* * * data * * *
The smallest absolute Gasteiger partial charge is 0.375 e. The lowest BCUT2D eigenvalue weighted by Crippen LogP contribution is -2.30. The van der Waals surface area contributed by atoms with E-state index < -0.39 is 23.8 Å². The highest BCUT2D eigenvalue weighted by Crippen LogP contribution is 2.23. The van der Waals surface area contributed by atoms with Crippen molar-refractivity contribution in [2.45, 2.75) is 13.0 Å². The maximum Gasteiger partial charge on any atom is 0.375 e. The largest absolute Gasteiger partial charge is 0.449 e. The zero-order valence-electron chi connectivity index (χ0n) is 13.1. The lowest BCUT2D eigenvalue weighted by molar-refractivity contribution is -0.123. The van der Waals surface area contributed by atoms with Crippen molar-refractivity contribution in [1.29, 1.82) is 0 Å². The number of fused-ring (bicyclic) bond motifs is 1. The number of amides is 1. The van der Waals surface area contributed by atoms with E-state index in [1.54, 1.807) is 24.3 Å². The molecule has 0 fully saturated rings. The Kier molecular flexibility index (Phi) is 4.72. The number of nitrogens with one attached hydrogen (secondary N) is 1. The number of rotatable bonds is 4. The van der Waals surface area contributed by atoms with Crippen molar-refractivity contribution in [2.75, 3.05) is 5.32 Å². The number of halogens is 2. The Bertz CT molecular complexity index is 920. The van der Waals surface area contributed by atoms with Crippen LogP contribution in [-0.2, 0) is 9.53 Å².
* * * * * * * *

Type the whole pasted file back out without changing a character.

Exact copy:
The smallest absolute Gasteiger partial charge is 0.375 e. The lowest BCUT2D eigenvalue weighted by Crippen LogP contribution is -2.30. The van der Waals surface area contributed by atoms with E-state index < -0.39 is 23.8 Å². The highest BCUT2D eigenvalue weighted by Crippen LogP contribution is 2.23. The van der Waals surface area contributed by atoms with Crippen molar-refractivity contribution in [2.45, 2.75) is 13.0 Å². The maximum Gasteiger partial charge on any atom is 0.375 e. The largest absolute Gasteiger partial charge is 0.449 e. The zero-order valence-electron chi connectivity index (χ0n) is 13.1. The lowest BCUT2D eigenvalue weighted by molar-refractivity contribution is -0.123. The van der Waals surface area contributed by atoms with Crippen molar-refractivity contribution in [1.29, 1.82) is 0 Å². The number of fused-ring (bicyclic) bond motifs is 1. The number of amides is 1. The van der Waals surface area contributed by atoms with E-state index in [1.54, 1.807) is 24.3 Å². The molecule has 0 fully saturated rings. The Kier molecular flexibility index (Phi) is 4.72. The number of nitrogens with one attached hydrogen (secondary N) is 1. The number of rotatable bonds is 4. The van der Waals surface area contributed by atoms with Crippen molar-refractivity contribution in [2.75, 3.05) is 5.32 Å². The number of halogens is 2. The Bertz CT molecular complexity index is 920. The van der Waals surface area contributed by atoms with Crippen LogP contribution in [-0.2, 0) is 9.53 Å².